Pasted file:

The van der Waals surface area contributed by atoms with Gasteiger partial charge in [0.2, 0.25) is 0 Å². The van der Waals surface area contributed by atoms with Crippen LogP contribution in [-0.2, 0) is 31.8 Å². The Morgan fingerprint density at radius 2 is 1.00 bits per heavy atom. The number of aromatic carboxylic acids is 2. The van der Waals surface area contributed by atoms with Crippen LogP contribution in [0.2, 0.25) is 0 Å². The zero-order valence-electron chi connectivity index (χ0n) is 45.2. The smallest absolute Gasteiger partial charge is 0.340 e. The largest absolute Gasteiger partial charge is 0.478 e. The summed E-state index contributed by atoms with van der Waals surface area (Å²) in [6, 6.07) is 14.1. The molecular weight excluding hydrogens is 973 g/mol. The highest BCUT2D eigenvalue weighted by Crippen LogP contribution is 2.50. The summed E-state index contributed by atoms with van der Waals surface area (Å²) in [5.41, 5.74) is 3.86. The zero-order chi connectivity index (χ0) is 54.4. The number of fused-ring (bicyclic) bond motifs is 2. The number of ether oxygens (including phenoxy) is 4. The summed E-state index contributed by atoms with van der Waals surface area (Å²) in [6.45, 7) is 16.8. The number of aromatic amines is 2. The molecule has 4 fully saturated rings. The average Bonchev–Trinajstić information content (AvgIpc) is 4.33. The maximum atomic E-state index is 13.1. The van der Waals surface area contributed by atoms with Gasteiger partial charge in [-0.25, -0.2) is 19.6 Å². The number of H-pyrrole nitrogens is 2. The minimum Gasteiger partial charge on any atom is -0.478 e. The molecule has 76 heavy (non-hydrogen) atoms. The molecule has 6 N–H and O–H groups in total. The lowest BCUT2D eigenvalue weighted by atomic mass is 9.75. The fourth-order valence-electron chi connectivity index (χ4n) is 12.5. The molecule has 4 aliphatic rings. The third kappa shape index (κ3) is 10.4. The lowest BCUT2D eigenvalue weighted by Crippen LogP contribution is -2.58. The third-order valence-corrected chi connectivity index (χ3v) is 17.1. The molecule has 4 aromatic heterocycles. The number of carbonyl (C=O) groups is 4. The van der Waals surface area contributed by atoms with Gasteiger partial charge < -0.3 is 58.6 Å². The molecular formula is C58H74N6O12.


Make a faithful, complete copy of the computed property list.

The van der Waals surface area contributed by atoms with Gasteiger partial charge in [0.2, 0.25) is 0 Å². The van der Waals surface area contributed by atoms with Crippen LogP contribution in [-0.2, 0) is 31.8 Å². The Morgan fingerprint density at radius 2 is 1.00 bits per heavy atom. The number of aromatic carboxylic acids is 2. The van der Waals surface area contributed by atoms with Crippen LogP contribution in [0.2, 0.25) is 0 Å². The zero-order valence-electron chi connectivity index (χ0n) is 45.2. The smallest absolute Gasteiger partial charge is 0.340 e. The largest absolute Gasteiger partial charge is 0.478 e. The summed E-state index contributed by atoms with van der Waals surface area (Å²) in [6, 6.07) is 14.1. The molecular weight excluding hydrogens is 973 g/mol. The highest BCUT2D eigenvalue weighted by Crippen LogP contribution is 2.50. The summed E-state index contributed by atoms with van der Waals surface area (Å²) in [5.41, 5.74) is 3.86. The zero-order chi connectivity index (χ0) is 54.4. The number of fused-ring (bicyclic) bond motifs is 2. The number of ether oxygens (including phenoxy) is 4. The summed E-state index contributed by atoms with van der Waals surface area (Å²) in [6.45, 7) is 16.8. The number of aromatic amines is 2. The molecule has 4 fully saturated rings. The average Bonchev–Trinajstić information content (AvgIpc) is 4.33. The maximum atomic E-state index is 13.1. The van der Waals surface area contributed by atoms with Gasteiger partial charge in [-0.25, -0.2) is 19.6 Å². The number of H-pyrrole nitrogens is 2. The minimum Gasteiger partial charge on any atom is -0.478 e. The molecule has 76 heavy (non-hydrogen) atoms. The molecule has 6 N–H and O–H groups in total. The lowest BCUT2D eigenvalue weighted by atomic mass is 9.75. The fourth-order valence-electron chi connectivity index (χ4n) is 12.5. The molecule has 4 aliphatic rings. The third kappa shape index (κ3) is 10.4. The lowest BCUT2D eigenvalue weighted by Crippen LogP contribution is -2.58. The third-order valence-corrected chi connectivity index (χ3v) is 17.1. The molecule has 4 aromatic heterocycles. The number of carbonyl (C=O) groups is 4. The van der Waals surface area contributed by atoms with Gasteiger partial charge < -0.3 is 58.6 Å². The molecular formula is C58H74N6O12.